Tuesday, October 2, 2012

Boys And Their Boots


I'm in the upstairs bathroom rinsing shampoo out of E's hair.  Hurriedly, because my internal timer is telling me that downstairs the steaming broccoli is wilting brown and the pasta sauce is likely spurting sauce bubbles out of the pot and onto the counter-top.  Outside, I hear A playing basketball in the driveway.  Through the open window, I hear the familiar "Mo-om" chant begin. I hear the back door open with a crash and the "Mom-ing" continue up the stairs, echoing down the hall until at last he's right behind me.

"Yes, A?" I turn my head to look at him, but my eyes focus on what are on his feet instead of what is coming from his mouth.  Farm boots.  In. The. House....Again!  My right eye starts to twitch.  I can't bring myself to look past him, afraid to see the trail of who knows what that has been tracked through the house having milked the cow, cared for the chickens, and cleaned the cat litter box all this afternoon.

"Boots."  I manage to whisper.  Then louder, "BOOTS!"  He looks down at his favorite fire truck boots, and his mistake registers on his face, possibly remembering the last fifty times this conversation has happened.  He looks back up at me, attempting his cutest, Who could ever be upset with this face? look.  My face is stone.  Impenetrable to cute little boy faces.  He backs away slowly, caking the dirt into the carpet in reverse.

WHY?  Why? Whyyyyy?

I can yell.

I can patiently reason.

I can have this crazy little silent tantrum dance that I do when I'm really, really angry that my children watch nervously, wondering if I've cracked.

I can have him scrub chicken poop off of the carpet (in a natural consequences sort of way, not in a child abuse sort of way I should maybe add).

NOTHING works!  It's like the boots are glued to his feet.

Which is ever so ironic given that just this very week, just three days ago, as I parked the car in the daycare parking lot and turned the ignition key to off, his little voice piped from the backseat, "Where are my shoes?"

"Where are your shoes?"  I repeated.  Hoping beyond hope that this was a guessing game, I replied, "On your feet?"

"Nope."

"Under your carseat?"

"No."

"Where are your shoes, A."  It wasn't a question this time.

"I don't know.  I thought you got them."

I carried him into the daycare on my hip.  Not angry, just defeated.  His teacher greeted us, and I held his little foot out to her, showing off his sock. Thank goodness it appeared clean.

"We forgot shoes."  I crinkled my face up, attempting my cutest, Who could be disgusted with this mother? look.  As if to say, Can you believe this? How crazy! It's never, ever happened before!  When in actuality, the very same thing happened this past summer when E arrived at Vacation Bible School without sandals.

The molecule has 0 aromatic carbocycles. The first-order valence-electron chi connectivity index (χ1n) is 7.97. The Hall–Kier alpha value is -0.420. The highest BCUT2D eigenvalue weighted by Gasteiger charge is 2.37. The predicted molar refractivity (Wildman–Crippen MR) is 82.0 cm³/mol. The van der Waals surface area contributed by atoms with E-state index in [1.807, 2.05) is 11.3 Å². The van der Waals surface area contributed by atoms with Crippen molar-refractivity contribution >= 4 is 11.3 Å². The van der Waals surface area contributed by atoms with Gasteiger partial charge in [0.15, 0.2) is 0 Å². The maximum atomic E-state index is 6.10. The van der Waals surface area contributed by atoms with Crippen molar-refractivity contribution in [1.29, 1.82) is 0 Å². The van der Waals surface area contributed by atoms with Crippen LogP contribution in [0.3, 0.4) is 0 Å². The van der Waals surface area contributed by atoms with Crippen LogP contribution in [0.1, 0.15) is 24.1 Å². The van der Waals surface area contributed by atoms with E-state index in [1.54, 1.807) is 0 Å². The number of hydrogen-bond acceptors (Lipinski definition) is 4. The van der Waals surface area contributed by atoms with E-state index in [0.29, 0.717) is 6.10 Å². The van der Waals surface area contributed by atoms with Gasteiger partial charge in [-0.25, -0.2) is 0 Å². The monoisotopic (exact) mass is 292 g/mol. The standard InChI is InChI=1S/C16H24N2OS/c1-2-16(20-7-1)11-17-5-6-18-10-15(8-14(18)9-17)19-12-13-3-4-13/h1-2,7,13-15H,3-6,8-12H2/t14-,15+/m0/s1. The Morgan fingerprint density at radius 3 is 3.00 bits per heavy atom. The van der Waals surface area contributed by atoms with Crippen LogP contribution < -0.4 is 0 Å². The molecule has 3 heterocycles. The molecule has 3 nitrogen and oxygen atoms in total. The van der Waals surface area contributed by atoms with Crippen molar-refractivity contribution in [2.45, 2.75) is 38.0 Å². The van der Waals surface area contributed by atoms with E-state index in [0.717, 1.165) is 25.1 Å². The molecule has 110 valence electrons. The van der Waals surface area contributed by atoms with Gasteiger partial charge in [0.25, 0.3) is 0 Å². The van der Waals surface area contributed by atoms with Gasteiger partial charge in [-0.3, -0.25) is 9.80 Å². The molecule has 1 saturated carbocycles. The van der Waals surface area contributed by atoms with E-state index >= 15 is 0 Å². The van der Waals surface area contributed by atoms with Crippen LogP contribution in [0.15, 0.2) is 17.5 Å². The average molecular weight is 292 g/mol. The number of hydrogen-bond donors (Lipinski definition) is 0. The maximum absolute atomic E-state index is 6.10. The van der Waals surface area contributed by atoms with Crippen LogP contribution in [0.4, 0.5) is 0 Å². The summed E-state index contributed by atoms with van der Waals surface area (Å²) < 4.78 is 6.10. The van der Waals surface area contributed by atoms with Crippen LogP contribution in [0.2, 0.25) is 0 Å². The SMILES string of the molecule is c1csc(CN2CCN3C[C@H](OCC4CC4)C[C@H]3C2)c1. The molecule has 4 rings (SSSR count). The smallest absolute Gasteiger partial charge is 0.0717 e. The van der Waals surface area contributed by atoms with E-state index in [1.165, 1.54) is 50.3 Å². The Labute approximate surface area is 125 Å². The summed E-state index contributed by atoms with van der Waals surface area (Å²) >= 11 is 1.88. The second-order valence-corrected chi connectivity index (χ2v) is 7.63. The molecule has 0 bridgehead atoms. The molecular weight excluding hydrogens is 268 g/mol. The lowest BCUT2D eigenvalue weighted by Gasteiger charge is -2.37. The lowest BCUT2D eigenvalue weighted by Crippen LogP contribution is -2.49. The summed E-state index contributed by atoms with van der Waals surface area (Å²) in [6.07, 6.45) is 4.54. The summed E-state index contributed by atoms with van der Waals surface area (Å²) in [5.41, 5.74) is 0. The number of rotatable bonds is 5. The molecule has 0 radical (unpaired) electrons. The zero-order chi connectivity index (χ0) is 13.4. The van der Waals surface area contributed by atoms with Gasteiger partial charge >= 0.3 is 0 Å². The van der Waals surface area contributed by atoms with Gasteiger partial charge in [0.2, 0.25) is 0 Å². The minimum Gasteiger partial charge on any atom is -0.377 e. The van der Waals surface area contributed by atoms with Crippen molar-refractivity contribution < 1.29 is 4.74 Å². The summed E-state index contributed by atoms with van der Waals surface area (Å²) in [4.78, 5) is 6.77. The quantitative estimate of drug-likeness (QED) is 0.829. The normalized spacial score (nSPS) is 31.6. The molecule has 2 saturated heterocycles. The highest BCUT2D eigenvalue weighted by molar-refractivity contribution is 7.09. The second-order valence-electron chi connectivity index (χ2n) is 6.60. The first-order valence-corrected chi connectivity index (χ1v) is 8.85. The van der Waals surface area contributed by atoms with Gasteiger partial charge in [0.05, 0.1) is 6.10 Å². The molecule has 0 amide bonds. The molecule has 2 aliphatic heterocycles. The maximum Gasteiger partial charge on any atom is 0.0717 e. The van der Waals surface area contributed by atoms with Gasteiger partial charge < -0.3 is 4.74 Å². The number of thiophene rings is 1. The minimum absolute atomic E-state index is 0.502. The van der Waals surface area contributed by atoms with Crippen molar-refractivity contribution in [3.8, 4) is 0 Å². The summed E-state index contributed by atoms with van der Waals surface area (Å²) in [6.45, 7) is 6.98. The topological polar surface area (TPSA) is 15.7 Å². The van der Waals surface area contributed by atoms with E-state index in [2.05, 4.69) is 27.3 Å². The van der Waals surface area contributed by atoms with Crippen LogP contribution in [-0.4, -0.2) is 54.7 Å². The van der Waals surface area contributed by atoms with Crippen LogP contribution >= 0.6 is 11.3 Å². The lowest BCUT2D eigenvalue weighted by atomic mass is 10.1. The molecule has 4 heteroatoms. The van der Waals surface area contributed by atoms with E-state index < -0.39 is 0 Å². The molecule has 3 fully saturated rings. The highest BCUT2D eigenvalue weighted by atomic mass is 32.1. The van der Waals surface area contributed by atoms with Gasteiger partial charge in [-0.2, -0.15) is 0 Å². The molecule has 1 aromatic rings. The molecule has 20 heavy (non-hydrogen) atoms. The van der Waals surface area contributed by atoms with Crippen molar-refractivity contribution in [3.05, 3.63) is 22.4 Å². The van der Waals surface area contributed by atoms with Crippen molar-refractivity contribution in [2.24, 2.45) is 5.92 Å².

"Oh no!"

"Ummm...Are the kids going outside today?"  I couldn't help but cast my eyes to clock on the wall behind the teacher. Three minutes until my eight o'clock appointment.  My house was 25 minutes from the daycare.  My house is 25 minutes from everywhere.

"He needs shoes."  She said it with compassion in her voice.  A mom's voice.

"They brushed their teeth."  (Today.)  I didn't care how pitiful it sounded.  I didn't want to be labeled as that mother.

She took pity on me, and showed me to the lost and found, where I found some nice, white sneakers that were just the right size.   Nice white sneakers treading through the house wouldn't have been such a big deal.  But rubber milking boots?

I don't want a spotless home.  I just want a home without manure stains on the carpet.

Remember the book, Love You Forever?  by Robert Munsch


Remember the line, "This kid is driving me crazy!"  Yeah, my kiddos do too.  They say it aloud in unison when we read the book together.

And remember the part where late at night, the mom crawls in and sings to her son?  I usually get choked up the first time she does this to her little infant, and am generally in full blown tears by the end of the book.  Come to think of it, A and E don't usually pick it out for a bedtime story anymore.

And isn't it the truth?  I don't sing it, but sometimes, late at night, after the chicken poop has been scrubbed from the floor, after the fish, chickens, dog, and cats have been fed, after the dishes have been done and my babies are fast asleep, I tuck them in one last time, breathing in the soft quiet, wanting to bottle up the feeling in my chest.  Wanting to rewind and redo the moments of anger and lost tempers, but remembering that tomorrow is a new day.